..20. As against the above, documentary evidence, the Court below was inclined to base its conclusion holding that the respondent is residing at Madras, solely on the recital made in the preamble of the petition filed under Section 125 Cr. P.C. which reads thus: The petitioner/complainant Balakanaka Lakshmi, aged about 23 years, residing at Madras, solemnly affirm and state as follows. Barring this, there is nothing on record to show that the respondent is residing within the territorial jurisdiction of the Court below or at any rate in any part of the Madras Corporation limits. The respondent would be conspicuously silent about the actual place of her residence in her affidavit. Only if the respondent gives her- residential address, the petitioner would be able to refute it by producing evidence to the contrary. Her bald, and vague statement that she is residing at Madras, will not enable the Court to arrive at any definite conclusion that she is residing within the territorial jurisdiction of the Court. If really the respondent is residing in any part of the Madras City, she should have specifically given the door number and the names of the street and of the locality, so that the Court below could unmistakably take seisin, of the matter. On the other hand, she has not denied the statement in the counter that she is residing at Ambattur, Madras 53 (Madras 53 denotes the postal division). Ex. R. 5 dated 9-8-1980, reveals that the correspondence addres sed to her has been served on her at her Ambattur address, even after her petition for maintenance dated, 20-2-1980 has been filed before the Court below, and the respondent herself has given her Ambattur address in Ex. R-2 Moreover, it may be noted that the notice issued from this Court in this revision sent to the respondent through the II Metropolitan Magistrate, Egmore, Madras, has been served on the respondent only at her residence at Ambattur mentioned above. Therefore, I unhesitatingly hold that the respondent is even now residing only at Ambattur. For all the reasons stated above, I hold that the respondent is not residing within the territorial jurisdiction of the Court below, either temporarily or permanently, but she is proved to be ‘residing’ within the meaning of the said expression used in which area the Court within the Chingalpattu district alone will have the territorial. jurisdiction’.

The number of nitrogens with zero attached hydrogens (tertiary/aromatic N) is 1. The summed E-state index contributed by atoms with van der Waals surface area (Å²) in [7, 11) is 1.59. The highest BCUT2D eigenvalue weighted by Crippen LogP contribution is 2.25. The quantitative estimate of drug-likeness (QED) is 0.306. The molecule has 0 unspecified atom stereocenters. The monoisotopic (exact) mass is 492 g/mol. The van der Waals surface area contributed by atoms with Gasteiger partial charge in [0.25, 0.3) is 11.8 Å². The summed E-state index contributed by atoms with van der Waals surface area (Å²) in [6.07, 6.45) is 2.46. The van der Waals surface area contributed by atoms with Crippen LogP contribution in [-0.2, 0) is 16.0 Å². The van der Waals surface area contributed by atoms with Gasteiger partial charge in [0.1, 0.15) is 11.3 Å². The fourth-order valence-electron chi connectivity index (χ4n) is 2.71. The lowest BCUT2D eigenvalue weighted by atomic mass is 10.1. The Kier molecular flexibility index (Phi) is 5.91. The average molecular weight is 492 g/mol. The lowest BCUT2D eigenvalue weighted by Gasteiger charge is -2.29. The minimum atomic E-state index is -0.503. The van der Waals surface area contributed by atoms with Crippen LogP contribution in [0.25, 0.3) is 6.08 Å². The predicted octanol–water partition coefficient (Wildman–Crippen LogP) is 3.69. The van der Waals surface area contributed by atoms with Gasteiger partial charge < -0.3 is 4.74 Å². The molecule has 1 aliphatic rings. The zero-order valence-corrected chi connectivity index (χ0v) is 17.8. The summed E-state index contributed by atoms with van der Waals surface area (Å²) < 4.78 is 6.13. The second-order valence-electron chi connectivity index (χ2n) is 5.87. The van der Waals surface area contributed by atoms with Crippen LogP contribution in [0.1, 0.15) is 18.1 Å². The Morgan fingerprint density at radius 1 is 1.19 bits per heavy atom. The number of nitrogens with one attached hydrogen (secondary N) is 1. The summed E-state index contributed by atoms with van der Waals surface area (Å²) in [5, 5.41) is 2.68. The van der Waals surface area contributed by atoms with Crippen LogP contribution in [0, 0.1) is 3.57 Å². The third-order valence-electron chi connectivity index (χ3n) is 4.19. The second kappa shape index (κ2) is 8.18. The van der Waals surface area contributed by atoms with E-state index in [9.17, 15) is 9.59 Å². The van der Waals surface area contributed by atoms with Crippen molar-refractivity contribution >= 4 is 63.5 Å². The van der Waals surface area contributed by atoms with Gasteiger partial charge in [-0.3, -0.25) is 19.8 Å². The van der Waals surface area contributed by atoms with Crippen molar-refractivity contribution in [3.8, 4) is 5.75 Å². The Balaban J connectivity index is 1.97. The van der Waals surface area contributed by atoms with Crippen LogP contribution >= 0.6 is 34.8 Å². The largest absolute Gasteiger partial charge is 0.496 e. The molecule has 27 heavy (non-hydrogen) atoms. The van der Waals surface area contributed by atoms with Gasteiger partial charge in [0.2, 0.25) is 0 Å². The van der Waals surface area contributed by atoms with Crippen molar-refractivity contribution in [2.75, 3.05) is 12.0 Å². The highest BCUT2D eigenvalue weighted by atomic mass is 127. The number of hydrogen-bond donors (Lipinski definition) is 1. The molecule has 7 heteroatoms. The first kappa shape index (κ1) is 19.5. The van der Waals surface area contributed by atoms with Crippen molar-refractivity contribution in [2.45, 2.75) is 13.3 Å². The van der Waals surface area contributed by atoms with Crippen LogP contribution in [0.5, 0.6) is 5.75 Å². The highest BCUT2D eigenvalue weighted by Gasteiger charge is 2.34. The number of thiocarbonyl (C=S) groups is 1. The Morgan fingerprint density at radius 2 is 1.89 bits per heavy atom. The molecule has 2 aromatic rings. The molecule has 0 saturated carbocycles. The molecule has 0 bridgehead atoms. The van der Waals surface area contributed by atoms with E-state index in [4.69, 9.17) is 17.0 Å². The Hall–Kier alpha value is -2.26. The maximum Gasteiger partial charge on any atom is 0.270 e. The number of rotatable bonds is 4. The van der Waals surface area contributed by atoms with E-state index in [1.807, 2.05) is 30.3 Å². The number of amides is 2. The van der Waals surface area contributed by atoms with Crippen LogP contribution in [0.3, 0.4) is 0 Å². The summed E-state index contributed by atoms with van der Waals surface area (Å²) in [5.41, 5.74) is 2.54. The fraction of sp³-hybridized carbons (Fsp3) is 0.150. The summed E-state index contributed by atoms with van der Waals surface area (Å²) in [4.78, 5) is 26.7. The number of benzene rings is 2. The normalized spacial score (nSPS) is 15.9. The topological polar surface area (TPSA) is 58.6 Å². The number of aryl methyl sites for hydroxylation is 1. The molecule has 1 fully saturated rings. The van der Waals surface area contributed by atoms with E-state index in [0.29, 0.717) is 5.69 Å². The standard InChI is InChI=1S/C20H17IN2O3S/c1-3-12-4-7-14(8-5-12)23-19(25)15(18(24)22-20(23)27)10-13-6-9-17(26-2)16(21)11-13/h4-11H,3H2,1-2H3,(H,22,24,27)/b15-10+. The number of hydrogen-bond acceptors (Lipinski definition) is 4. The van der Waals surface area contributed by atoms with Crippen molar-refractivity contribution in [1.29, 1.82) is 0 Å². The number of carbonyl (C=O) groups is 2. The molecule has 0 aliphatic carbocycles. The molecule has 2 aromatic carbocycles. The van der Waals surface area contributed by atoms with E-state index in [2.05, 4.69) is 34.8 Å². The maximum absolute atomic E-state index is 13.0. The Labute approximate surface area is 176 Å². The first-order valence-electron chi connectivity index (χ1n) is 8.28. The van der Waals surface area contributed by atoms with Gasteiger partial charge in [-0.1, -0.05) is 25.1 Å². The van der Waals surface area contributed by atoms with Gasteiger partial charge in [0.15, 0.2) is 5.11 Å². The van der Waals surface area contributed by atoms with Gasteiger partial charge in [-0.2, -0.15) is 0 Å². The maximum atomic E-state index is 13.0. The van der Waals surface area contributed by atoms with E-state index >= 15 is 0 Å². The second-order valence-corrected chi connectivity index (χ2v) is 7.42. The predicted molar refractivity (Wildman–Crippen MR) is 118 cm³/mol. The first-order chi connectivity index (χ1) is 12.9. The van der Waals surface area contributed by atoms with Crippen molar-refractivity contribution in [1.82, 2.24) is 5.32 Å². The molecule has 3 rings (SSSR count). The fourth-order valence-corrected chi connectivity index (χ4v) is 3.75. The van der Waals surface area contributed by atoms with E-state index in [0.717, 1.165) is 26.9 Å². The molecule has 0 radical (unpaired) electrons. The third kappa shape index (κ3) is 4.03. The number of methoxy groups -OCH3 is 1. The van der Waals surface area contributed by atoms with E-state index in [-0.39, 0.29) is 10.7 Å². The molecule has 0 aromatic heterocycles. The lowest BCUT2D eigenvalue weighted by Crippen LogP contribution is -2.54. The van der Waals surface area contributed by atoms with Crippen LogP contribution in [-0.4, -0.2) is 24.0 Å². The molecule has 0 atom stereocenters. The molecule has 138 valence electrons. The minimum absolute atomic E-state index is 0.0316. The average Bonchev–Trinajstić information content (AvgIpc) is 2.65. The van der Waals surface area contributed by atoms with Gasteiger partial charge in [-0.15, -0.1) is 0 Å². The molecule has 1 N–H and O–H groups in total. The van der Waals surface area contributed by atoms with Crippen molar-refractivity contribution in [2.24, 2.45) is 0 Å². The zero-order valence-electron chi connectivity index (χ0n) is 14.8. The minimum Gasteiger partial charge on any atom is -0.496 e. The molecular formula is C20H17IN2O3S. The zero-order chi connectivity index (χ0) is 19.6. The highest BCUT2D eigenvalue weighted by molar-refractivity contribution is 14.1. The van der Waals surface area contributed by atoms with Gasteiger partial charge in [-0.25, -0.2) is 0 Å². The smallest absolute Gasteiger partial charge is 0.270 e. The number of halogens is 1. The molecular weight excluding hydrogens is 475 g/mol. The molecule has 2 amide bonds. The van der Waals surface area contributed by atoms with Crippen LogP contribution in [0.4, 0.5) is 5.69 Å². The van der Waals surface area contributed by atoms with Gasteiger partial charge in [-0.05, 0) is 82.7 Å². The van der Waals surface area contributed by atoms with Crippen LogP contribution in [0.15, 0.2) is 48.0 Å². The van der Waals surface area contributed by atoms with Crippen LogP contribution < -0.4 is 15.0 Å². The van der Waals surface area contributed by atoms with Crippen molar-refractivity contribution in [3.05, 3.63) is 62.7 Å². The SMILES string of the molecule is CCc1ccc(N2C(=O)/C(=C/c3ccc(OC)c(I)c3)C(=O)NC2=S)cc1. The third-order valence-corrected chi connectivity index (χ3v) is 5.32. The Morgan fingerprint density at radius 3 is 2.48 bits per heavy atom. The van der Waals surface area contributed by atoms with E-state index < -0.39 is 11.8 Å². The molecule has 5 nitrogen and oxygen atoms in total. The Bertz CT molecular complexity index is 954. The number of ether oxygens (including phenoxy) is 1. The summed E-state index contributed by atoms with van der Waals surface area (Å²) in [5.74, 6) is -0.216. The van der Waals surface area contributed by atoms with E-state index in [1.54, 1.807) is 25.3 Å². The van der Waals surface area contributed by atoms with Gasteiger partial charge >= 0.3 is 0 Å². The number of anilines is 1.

..21. In the result, the.revision is allowed, the order passed by the II Metropolitan Magistrate is set aside and the objection raised by the petitioner with regard to the territorial jurisdiction is upheld. It is left to the respondent to present the petition before the appropriate and competent Court having jurisdiction over Ambattur.

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#Family court #NOT #empowered to grant #maintenance unless sought

#Family court #NOT #empowered to grant #maintenance unless sought.